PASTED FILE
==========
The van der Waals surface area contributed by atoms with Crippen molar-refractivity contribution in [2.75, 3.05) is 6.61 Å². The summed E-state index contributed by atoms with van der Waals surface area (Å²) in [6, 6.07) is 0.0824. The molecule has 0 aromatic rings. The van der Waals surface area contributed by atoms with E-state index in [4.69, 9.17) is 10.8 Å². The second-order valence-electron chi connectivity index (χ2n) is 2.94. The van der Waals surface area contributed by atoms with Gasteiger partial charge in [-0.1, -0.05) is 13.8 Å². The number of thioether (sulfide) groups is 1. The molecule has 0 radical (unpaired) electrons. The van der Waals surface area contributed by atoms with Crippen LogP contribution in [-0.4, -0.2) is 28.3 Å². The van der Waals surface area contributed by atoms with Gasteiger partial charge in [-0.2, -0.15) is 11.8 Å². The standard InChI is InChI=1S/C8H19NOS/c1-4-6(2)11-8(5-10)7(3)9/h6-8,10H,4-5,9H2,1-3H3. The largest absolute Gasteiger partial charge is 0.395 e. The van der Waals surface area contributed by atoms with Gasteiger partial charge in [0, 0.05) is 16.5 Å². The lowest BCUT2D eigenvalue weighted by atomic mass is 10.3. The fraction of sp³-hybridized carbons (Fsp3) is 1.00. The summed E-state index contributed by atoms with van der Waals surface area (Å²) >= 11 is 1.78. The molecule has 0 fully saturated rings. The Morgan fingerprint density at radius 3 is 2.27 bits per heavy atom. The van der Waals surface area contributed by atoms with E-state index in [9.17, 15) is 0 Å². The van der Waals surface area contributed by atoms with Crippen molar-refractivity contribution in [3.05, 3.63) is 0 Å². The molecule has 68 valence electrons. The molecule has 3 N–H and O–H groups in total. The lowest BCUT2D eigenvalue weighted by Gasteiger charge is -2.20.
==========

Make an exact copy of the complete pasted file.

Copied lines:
The van der Waals surface area contributed by atoms with Crippen molar-refractivity contribution in [2.75, 3.05) is 6.61 Å². The summed E-state index contributed by atoms with van der Waals surface area (Å²) in [6, 6.07) is 0.0824. The molecule has 0 aromatic rings. The van der Waals surface area contributed by atoms with E-state index in [4.69, 9.17) is 10.8 Å². The second-order valence-electron chi connectivity index (χ2n) is 2.94. The van der Waals surface area contributed by atoms with Gasteiger partial charge in [-0.1, -0.05) is 13.8 Å². The number of thioether (sulfide) groups is 1. The molecule has 0 radical (unpaired) electrons. The van der Waals surface area contributed by atoms with Crippen LogP contribution in [-0.4, -0.2) is 28.3 Å². The van der Waals surface area contributed by atoms with Gasteiger partial charge in [-0.2, -0.15) is 11.8 Å². The standard InChI is InChI=1S/C8H19NOS/c1-4-6(2)11-8(5-10)7(3)9/h6-8,10H,4-5,9H2,1-3H3. The largest absolute Gasteiger partial charge is 0.395 e. The van der Waals surface area contributed by atoms with Gasteiger partial charge in [0, 0.05) is 16.5 Å². The lowest BCUT2D eigenvalue weighted by atomic mass is 10.3. The fraction of sp³-hybridized carbons (Fsp3) is 1.00. The summed E-state index contributed by atoms with van der Waals surface area (Å²) >= 11 is 1.78. The molecule has 0 fully saturated rings. The Morgan fingerprint density at radius 3 is 2.27 bits per heavy atom. The van der Waals surface area contributed by atoms with E-state index in [9.17, 15) is 0 Å². The van der Waals surface area contributed by atoms with Crippen molar-refractivity contribution in [3.05, 3.63) is 0 Å². The molecule has 68 valence electrons. The molecule has 3 N–H and O–H groups in total. The lowest BCUT2D eigenvalue weighted by Gasteiger charge is -2.20.